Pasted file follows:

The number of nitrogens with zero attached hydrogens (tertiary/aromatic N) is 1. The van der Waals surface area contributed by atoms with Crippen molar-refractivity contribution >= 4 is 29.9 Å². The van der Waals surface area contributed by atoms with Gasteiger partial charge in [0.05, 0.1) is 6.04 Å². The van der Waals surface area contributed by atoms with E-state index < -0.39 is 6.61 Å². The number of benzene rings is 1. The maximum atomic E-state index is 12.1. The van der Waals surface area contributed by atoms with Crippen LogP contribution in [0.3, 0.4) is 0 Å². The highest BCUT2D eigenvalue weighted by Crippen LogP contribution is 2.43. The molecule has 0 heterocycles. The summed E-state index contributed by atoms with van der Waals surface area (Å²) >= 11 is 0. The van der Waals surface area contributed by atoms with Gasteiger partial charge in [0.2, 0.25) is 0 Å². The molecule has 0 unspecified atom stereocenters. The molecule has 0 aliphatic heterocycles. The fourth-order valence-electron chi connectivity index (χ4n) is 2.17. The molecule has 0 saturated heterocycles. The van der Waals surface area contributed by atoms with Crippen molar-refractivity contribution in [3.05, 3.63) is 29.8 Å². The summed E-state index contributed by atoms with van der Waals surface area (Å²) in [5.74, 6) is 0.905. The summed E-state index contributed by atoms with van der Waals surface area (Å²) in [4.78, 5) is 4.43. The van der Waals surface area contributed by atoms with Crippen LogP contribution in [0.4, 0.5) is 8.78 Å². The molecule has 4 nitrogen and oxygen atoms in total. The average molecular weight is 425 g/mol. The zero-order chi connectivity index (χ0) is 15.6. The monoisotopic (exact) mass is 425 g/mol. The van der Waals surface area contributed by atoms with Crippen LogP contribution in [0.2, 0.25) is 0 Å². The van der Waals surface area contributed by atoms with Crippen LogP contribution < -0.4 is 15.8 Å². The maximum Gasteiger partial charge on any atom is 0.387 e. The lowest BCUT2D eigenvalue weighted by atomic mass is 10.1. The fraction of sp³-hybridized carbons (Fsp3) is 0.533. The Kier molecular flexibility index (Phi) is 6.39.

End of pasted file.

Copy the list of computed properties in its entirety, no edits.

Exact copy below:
The number of nitrogens with zero attached hydrogens (tertiary/aromatic N) is 1. The van der Waals surface area contributed by atoms with Crippen molar-refractivity contribution >= 4 is 29.9 Å². The van der Waals surface area contributed by atoms with Gasteiger partial charge in [0.05, 0.1) is 6.04 Å². The van der Waals surface area contributed by atoms with E-state index < -0.39 is 6.61 Å². The number of benzene rings is 1. The maximum atomic E-state index is 12.1. The van der Waals surface area contributed by atoms with Crippen LogP contribution in [0.3, 0.4) is 0 Å². The highest BCUT2D eigenvalue weighted by Crippen LogP contribution is 2.43. The molecule has 0 heterocycles. The summed E-state index contributed by atoms with van der Waals surface area (Å²) >= 11 is 0. The van der Waals surface area contributed by atoms with Gasteiger partial charge in [0.2, 0.25) is 0 Å². The molecule has 0 unspecified atom stereocenters. The molecule has 0 aliphatic heterocycles. The fourth-order valence-electron chi connectivity index (χ4n) is 2.17. The molecule has 0 saturated heterocycles. The van der Waals surface area contributed by atoms with Crippen molar-refractivity contribution in [3.05, 3.63) is 29.8 Å². The summed E-state index contributed by atoms with van der Waals surface area (Å²) in [5.74, 6) is 0.905. The summed E-state index contributed by atoms with van der Waals surface area (Å²) in [4.78, 5) is 4.43. The van der Waals surface area contributed by atoms with Crippen LogP contribution in [0.4, 0.5) is 8.78 Å². The molecule has 4 nitrogen and oxygen atoms in total. The average molecular weight is 425 g/mol. The zero-order chi connectivity index (χ0) is 15.6. The monoisotopic (exact) mass is 425 g/mol. The van der Waals surface area contributed by atoms with Crippen LogP contribution in [0.2, 0.25) is 0 Å². The van der Waals surface area contributed by atoms with Crippen LogP contribution < -0.4 is 15.8 Å². The maximum Gasteiger partial charge on any atom is 0.387 e. The lowest BCUT2D eigenvalue weighted by atomic mass is 10.1. The fraction of sp³-hybridized carbons (Fsp3) is 0.533. The Kier molecular flexibility index (Phi) is 6.39.